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Prove your security skills by hacking your own Wi-Fi network (or others)

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There are any number of legitimate reasons you might want to hack into a wireless network. You might have forgotten the password to your own network and need to find your way back in. You might be testing the strength of your network’s security to make sure it’s hard for unsavory characters to break in. Whatever your reason, there are a few methods you can use to hack into Wi-Fi, and we’re going to show them to you. Just don’t do anything sketchy with your new-found hacking prowess.


Sometimes the easiest way to break into a building is to just to walk in through the front door. These are known as “sneakernet” attacks, because instead of working across a network, you literally use your sneakers to walk somewhere.

If you really want to get on a network, and no one else is around to see you do it, you can simply plug your laptop into one of the Ethernet ports on the router. Not only will you immediately connect to the network without a password, but you can work your way into the router’s settings, since most people just use the router’s default admin username and password. From there you can change or view the password, manage connections, and even add your device’s MAC address to the whitelist so you can always join that network with no issues.KB19276-001_EN

A lot of modern routers are often equipped with a feature called Wi-Fi Protected Setup, or WPS. If it’s enabled, it will allow you to join a wireless network simply by attempting to join from your device, then pressing an access button on the router and holding it until your system is connected. From here on out, you won’t have to enter a password to get onto the network, the router will automatically recognize your computer or device.

Getting sneaky

In most cases, you’re not going to be able to sit down next to the router for a few minutes with a laptop, but there are other options. If you just need Internet access and don’t care what network you get it from, you can use a method called “wardriving” where you simply drive (or walk, or bike) around looking for unsecured wireless networks.

If that isn’t quite what you’re hoping for, the good news is that many people still use WEP as a network security method, and it’s notoriously easy to crack. The downside is that the tools used for such cracking can themselves cause trouble for your system, since you may have to download them from less than reputable sources.

One solution is a lightweight Linux distribution, PHLAK, designed for testing the durability of a network. It is easily run from a CD or USB drive. Staying away from your own hard drive allows you to use software without leaving any trace of it at all on your system, as well as protecting your personal information.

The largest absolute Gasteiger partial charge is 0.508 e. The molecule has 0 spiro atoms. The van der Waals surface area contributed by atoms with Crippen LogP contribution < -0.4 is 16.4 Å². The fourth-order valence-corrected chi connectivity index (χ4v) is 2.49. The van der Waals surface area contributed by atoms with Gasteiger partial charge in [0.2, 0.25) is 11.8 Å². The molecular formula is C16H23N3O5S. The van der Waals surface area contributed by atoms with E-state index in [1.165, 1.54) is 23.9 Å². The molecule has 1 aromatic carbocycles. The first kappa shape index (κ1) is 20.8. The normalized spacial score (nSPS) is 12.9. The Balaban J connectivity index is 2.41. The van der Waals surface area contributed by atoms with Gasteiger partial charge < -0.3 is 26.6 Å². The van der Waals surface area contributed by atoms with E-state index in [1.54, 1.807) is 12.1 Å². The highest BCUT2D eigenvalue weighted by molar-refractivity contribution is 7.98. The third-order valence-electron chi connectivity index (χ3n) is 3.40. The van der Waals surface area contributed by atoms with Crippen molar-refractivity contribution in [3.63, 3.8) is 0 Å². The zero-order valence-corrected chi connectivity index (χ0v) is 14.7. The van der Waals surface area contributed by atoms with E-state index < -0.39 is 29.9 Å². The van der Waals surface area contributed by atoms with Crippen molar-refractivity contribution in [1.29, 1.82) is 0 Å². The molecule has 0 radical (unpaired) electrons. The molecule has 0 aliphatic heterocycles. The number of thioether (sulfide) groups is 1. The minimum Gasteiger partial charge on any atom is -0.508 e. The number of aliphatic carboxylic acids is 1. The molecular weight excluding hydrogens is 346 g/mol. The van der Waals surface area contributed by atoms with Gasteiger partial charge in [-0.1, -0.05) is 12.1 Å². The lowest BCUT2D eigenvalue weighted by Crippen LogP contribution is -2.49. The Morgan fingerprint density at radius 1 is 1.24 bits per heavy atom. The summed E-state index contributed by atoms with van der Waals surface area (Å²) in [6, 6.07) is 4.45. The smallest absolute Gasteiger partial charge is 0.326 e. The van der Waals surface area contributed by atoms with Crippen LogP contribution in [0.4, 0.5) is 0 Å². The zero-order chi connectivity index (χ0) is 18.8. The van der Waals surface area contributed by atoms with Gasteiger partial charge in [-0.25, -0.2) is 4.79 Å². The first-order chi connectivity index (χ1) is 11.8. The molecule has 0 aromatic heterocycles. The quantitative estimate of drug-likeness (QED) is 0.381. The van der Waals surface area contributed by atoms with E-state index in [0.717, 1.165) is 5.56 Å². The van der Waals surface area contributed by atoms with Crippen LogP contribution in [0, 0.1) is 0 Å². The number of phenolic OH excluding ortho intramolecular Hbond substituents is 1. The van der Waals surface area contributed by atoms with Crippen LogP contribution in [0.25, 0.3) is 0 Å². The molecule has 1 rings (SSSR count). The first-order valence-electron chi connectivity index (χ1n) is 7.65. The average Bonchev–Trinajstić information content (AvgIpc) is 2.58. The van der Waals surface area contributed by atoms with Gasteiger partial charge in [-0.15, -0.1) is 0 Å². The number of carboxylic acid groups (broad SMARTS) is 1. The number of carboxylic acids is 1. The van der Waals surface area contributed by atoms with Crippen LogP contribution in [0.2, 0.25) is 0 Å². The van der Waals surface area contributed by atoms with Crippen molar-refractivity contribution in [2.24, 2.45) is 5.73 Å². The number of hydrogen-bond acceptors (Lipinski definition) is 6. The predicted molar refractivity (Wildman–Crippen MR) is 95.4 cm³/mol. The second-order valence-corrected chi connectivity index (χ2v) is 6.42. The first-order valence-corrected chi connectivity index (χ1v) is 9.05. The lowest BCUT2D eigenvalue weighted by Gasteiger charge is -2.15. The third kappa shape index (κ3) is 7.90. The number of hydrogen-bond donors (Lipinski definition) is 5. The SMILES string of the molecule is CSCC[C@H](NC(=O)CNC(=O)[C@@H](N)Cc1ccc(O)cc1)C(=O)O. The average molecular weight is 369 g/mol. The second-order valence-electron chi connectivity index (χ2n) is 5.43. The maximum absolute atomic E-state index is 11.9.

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Once you have PHLAK burned and mounted to a USB drive, simply restart your computer to boot into the temporary operating system. Once inside, you’ll find a number of tools and scripts that will help you test the security of your network.

Bash the door down

If none of the sneakier methods of getting onto a wireless network seem to be doing the trick, you can always use what hackers call “brute force” to pull it off. It’s the computing equivalent to your friend asking you to guess what number they’re thinking of, and you guessing 1, and then 2, and then 3, and so on until you get it right.

There are a few drawbacks to this method of hacking into a network. The first is that it requires a lot of processing power, and a lot of time. Your computer will have to run through a dictionary of words and phrases, permuting them as it goes and trying every combination until one takes.

Strong password construction can easily get in the way of this process, or at least make it unfathomably time-consuming. While text-only passwords are common, and make it easier to get in because of the reduced number of possible characters, a full alphanumeric password with no discernible words and punctuation can make brute forcing near impossible.

It’s also important to note that this sort of attack is very vulnerable to detection. Most modern routers that receive too many wrong passwords from a single source will automatically deny any attempts after that for a long period of time. If it’s an office or professional network, chances are a network administrator will also be warned of the possible attack.

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Brad Bourque
Former Digital Trends Contributor
Brad Bourque is a native Portlander, devout nerd, and craft beer enthusiast. He studied creative writing at Willamette…
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